No French stuff, please, we’re British

So, the BBC has produced a thoughtful take on what is, unfortunately, a depressingly familiar question: Why do modern French novelists struggle to sell to the English-speaking market? 

It’s not a new story: us Anglophones no likey French novels. Or rather, we don’t like modern, post-war French novels. While we revere a whole of bunch of France’s eminent dead, white, male, canonical writers (Flaubert, Proust and Voltaire regularly make it into top ten lists) we apparently have no interest whatsoever in reading modern French fiction.

Duras and Barbery books

Some French books I love

It’s an interesting conundrum. There are have been lots of theories advanced for why contemporary French writers don’t do well in the US and UK book markets. They seem to revolve around a question of image, as the Beeb’s article explains. There’s an impression that French writers are too cerebral, too overly philosophical and obsessed with theory and form over content. Our own writers think so too – even avowed Francophiles like the brilliant Louis de Bernières. The thing is, we Anglophones read for plot, and the pleasures of genre fiction, so we’re told. And there’s a perception that that’s scarce in France.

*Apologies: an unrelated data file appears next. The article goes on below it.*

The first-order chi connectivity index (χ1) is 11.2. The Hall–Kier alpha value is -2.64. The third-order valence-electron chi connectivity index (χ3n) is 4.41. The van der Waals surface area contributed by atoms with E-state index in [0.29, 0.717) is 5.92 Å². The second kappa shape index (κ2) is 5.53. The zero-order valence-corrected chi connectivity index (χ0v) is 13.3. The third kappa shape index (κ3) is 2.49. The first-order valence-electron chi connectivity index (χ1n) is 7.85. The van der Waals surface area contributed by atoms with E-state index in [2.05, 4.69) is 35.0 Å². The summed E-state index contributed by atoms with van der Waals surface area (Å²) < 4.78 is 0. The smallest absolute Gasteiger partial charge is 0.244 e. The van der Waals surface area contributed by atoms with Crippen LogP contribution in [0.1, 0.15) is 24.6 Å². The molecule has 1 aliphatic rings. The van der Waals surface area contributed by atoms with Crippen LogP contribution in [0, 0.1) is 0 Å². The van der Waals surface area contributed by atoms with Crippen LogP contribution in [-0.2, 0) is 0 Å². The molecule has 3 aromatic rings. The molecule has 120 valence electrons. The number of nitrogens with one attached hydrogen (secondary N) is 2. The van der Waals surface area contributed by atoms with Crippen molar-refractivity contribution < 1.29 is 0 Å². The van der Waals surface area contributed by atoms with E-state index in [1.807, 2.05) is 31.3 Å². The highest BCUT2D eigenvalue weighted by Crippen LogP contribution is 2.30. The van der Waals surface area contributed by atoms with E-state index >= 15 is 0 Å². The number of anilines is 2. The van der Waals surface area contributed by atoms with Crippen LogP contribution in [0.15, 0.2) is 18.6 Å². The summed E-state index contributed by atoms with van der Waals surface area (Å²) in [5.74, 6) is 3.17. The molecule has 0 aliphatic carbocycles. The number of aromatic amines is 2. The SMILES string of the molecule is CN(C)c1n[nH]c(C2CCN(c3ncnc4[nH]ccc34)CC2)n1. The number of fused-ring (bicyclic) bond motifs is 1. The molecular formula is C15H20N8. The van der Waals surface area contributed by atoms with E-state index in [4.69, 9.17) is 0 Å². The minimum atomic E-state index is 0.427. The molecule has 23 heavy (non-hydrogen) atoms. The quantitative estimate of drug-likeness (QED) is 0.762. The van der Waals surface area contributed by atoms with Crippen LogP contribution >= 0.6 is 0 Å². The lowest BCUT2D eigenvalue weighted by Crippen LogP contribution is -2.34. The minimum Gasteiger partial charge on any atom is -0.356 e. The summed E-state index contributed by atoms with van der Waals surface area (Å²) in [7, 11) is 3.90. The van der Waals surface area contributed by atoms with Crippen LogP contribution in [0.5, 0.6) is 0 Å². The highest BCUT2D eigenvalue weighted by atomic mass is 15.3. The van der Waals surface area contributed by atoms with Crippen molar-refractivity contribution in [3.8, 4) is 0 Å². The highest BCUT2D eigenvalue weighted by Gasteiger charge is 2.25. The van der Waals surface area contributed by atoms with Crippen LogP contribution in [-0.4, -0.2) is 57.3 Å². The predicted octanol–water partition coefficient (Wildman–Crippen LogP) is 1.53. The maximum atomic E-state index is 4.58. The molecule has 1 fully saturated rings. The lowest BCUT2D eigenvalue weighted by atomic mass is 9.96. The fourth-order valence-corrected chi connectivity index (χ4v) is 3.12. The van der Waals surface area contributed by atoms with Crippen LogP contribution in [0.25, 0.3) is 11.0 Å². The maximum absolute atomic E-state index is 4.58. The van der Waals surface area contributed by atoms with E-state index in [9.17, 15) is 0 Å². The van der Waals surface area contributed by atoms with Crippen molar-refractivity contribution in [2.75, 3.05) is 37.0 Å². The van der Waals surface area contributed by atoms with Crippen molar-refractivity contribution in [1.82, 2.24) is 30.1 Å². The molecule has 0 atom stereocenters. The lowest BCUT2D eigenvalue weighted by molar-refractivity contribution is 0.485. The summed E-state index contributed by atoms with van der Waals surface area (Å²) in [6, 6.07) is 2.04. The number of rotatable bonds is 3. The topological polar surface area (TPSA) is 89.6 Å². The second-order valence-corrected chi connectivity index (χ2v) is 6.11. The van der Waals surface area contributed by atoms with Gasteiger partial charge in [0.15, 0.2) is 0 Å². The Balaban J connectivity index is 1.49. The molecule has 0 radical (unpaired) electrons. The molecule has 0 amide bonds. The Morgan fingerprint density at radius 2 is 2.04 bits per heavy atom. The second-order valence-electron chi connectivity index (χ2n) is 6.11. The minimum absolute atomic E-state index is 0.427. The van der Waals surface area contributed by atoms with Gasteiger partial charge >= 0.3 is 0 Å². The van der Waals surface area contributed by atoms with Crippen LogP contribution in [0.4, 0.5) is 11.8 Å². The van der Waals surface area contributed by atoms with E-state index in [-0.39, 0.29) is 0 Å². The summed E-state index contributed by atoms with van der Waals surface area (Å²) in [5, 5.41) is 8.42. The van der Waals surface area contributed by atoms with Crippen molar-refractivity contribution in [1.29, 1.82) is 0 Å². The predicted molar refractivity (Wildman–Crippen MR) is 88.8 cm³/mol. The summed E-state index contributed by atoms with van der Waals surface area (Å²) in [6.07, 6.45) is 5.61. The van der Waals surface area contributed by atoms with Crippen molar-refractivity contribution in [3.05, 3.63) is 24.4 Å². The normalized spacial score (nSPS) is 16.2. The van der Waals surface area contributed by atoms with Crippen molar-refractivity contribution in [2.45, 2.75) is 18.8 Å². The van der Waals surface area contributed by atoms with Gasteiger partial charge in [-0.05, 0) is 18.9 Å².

It’s true that France has produced some of the greatest (read: scarily difficult) literary theorists (hello, Barthes, Lacan, Saussure, Foucault…) the world has ever seen. Perhaps French writers are still paying the price for the experiments of nouveau romanciers like Robbe-Grillet and Marguerite Duras, who sought to dismantle features like linear narrative and traditional characterisation. (I confess that I didn’t get on with Robbe-Grillet’s Jealousy, but Duras I love…must write about her too in the future.)

It’s probably a whole lot more complicated than that. There must be French writers out there who write the kind of fast-paced, plot-driven narratives that would appeal to US and UK readers, we just don’t know about them. Maybe it is, as the Beeb suggests, due to the prejudices and wariness of Anglophone booksellers.

But there have been breakaway successes in the past – Gallic Books’ The Elegance of the Hedgehog by Muriel Barbéry was a bestseller a few years ago. Perhaps it’s a question of publicity, then. And beyond the alarmist headlines, there are small initiatives that are making headway and doing important work. Like Le French Book, a digital-first publisher, who have translated some brilliant thriller writers like David Khara and Bernard Besson. I heartily recommend exploring some of their other titles, like the very funny and warm Winemaker Detective series.

The President's Hat

My copy of Le chapeau de Mitterand (The President’s Hat). It’s done its rounds among my family and friends, all in the cause of showing that French Fiction Is Not Boring. Really, Gallic Books should employ me as their publicist…